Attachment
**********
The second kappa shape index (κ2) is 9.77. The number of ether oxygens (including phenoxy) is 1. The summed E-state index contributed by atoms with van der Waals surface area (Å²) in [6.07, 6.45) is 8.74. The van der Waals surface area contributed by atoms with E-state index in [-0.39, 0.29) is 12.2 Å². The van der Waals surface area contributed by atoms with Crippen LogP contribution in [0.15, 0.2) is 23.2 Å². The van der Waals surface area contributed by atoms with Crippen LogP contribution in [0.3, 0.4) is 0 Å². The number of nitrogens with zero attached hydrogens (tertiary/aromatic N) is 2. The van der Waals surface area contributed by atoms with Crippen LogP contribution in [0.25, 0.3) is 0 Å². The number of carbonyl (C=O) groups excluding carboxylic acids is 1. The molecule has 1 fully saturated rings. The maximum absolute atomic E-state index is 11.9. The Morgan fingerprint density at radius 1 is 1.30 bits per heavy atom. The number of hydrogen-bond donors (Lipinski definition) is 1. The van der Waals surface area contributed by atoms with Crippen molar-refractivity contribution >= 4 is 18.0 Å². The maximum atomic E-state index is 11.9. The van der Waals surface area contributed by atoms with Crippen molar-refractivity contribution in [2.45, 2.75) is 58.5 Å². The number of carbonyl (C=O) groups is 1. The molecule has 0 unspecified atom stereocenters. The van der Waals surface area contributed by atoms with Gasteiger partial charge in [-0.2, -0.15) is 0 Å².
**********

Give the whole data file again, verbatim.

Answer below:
The second kappa shape index (κ2) is 9.77. The number of ether oxygens (including phenoxy) is 1. The summed E-state index contributed by atoms with van der Waals surface area (Å²) in [6.07, 6.45) is 8.74. The van der Waals surface area contributed by atoms with E-state index in [-0.39, 0.29) is 12.2 Å². The van der Waals surface area contributed by atoms with Crippen LogP contribution in [0.15, 0.2) is 23.2 Å². The van der Waals surface area contributed by atoms with Crippen LogP contribution in [0.3, 0.4) is 0 Å². The number of nitrogens with zero attached hydrogens (tertiary/aromatic N) is 2. The van der Waals surface area contributed by atoms with Crippen LogP contribution in [0.25, 0.3) is 0 Å². The number of carbonyl (C=O) groups excluding carboxylic acids is 1. The molecule has 1 fully saturated rings. The maximum absolute atomic E-state index is 11.9. The Morgan fingerprint density at radius 1 is 1.30 bits per heavy atom. The number of hydrogen-bond donors (Lipinski definition) is 1. The van der Waals surface area contributed by atoms with Crippen molar-refractivity contribution >= 4 is 18.0 Å². The maximum atomic E-state index is 11.9. The van der Waals surface area contributed by atoms with Crippen molar-refractivity contribution in [2.45, 2.75) is 58.5 Å². The number of carbonyl (C=O) groups is 1. The molecule has 0 unspecified atom stereocenters. The van der Waals surface area contributed by atoms with Gasteiger partial charge in [-0.2, -0.15) is 0 Å².